I’d seen James Brown play for the first time about four years ago at a Washington rock station’s Christmas concert, which featured performers young enough to be his son or grandsons. Brown blew them away. Other singers stood with their guitars and sang songs with complaints. James Brown danced and entertained. My then boyfriend, now husband David and I caught two more of his shows after that.
We went to see people waiting to pay respects to James Brown before we left for Brazil in December. The Apollo Theater on Harlem’s 125th Street held a wake for him. The line to pay respects stretched for blocks to the east and west of the Apollo.
The religious scenes played on Copacabana beach on New Year’s Eve were a little like a James Brown show– an intense celebration of the things that are important, love, passion and good wishes. Brazil has a religion called candomble, which mixes European and African traditions with homegrown Brazilian innovations.
Different groups set up little squares on the beach, roped off sections abut a third the size of basketball courts. The leaders of the ceremonies dressed in white. Drummers played. People waited in line for their meetings with the religious leaders, who blew cigar smoke on them, waved their hands over them and then hugged them before sending the visitors on their way.
People set up circles of candles in the sand.
There was live music from a stage including swing numbers and “New York. New York.” We walked over to the more glamorous Ipanema neighborhood and then back to Copacabana. There were people who had set up tents or the beach for groups. Parents walked with children. Groups of teenagers, well behaved and laughing, traveled across the beach.
Copacabana is lined with high-rise hotels and apartment buildings. Most of the rooms in them were lit for par ties. A hotel had a stories-long clock counting down the final hours and minutes of 2006. People gathered at the water as midnight approached. The crowd stayed even though bits of drizzle. The fireworks went on for more than 10 minutes, exploding above a beach filled with people carrying umbrellas. Brazilians jump in the ocean on New Year’s Eve and throw flowers. It’s an honor to the goddess of the sea, Yemanja (Yeah-man-jah), another figure from African religion who has thrived in Brazil David and I joined in. We jumped in the waves, going in a bit above our knees.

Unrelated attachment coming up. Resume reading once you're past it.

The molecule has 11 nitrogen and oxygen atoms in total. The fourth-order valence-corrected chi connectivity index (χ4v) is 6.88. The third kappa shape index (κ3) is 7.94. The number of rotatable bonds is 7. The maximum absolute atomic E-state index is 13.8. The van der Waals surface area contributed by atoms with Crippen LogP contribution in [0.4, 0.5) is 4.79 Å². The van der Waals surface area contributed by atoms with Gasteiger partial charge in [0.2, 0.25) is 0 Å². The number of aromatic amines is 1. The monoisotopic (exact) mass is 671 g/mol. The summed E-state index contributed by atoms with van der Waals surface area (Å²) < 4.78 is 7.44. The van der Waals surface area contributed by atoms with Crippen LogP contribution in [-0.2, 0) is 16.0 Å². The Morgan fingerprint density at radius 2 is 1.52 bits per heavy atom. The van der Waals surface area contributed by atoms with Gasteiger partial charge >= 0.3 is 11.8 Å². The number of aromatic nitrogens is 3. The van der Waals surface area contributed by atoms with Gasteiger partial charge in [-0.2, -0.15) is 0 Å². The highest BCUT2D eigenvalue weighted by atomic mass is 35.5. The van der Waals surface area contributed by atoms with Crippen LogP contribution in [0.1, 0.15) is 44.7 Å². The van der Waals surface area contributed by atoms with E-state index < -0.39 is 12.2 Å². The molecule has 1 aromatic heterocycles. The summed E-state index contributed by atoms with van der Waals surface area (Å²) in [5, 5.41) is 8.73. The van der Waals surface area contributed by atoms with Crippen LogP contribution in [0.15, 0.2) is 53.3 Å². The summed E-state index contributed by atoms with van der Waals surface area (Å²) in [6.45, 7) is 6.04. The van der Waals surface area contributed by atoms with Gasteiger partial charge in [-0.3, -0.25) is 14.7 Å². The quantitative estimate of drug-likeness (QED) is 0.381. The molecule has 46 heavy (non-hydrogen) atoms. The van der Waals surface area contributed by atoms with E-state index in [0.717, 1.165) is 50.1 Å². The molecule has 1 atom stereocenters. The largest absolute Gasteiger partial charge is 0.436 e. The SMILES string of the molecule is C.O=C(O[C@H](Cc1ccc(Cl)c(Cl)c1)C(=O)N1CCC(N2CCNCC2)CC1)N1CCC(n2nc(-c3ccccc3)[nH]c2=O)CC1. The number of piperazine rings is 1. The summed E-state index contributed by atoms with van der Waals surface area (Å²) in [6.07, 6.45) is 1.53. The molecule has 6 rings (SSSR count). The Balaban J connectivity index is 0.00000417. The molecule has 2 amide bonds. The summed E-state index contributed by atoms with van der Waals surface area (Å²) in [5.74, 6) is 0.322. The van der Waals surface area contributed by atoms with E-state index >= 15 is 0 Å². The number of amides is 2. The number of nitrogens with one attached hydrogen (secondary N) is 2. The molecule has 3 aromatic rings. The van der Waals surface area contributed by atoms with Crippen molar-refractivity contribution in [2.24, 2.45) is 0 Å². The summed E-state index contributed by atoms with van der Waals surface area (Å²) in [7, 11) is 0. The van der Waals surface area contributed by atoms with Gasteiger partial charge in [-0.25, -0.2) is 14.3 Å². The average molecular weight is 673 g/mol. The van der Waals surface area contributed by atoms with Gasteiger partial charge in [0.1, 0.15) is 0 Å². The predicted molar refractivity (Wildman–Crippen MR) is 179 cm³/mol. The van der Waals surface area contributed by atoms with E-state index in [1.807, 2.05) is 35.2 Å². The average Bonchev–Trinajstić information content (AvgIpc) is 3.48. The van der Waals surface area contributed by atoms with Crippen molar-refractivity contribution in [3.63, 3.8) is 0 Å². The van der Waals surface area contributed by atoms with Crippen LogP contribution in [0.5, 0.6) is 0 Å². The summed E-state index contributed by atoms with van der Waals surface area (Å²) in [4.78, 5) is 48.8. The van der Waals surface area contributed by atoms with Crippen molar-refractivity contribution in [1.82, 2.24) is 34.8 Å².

People in Rio smile much bigger than they do in the U.S. as a rule. They can be talking at a lunch counter and they have broad relaxed smiles like people in the U.S. have after a day at the beach. David and I quickly learned there were our best bets for eating during the day were Rio’s “launch” counters, little restaurants where you sit at the counter or at tables outside. More formal restaurants charge $10 to $15 for pasta and chicken dishes. For about $8 or less, we’d sit at the counter and get two sandwiches and icy juices. The meat served ranged from tasty to tough. The bread was always good, rolls similar to French bread.
Our favorite juice was acai, a rich purplish berry with ice like a thick sorbet. The people working at the counter give out spoons for people to use for the acai. We had two good dinners in Rio, both at a place near our hotel called Nova Capela, which is where we are eating in these pictures. On our first night in Rio, we ordered there what seemed to us two pricey dinners. We learned that each plate had more than enough food for two. The restaurant reminded us of Ralph’s in Philadelphia, a place with acceptable decor that puts most of its efforts into the food. On our last visit, we split a veal stew with potatoes I still remember. They were full of a rich flavor, unlike the ones I usually find at home.
Our hotel was near the center of Rio, a short ride on the city´s subway from the beach. We worried that the area might be a little dicey at night.
We tried on our first afternoon in Rio to plot a well lit route through the area, called Lapa, so we could visit one of the local music clubs. That turned out not to be necessary at all. The streets filled at night. David and I would have a predinner drink at this little place, Carlito’s, and look out on an aqueduct and the street scene.
After dinner, we wound up a club charging a cover of about $7 for a good band playing Brazilian music. The club had good paintings in a folk style on the walls. Teenagers, in couples and groups, shared the dance floor with people old enough to be their parents and even grandparents. This was another time I was reminded of James Brown. It’s unusual to see people of all ages mixing at shows in the U.S.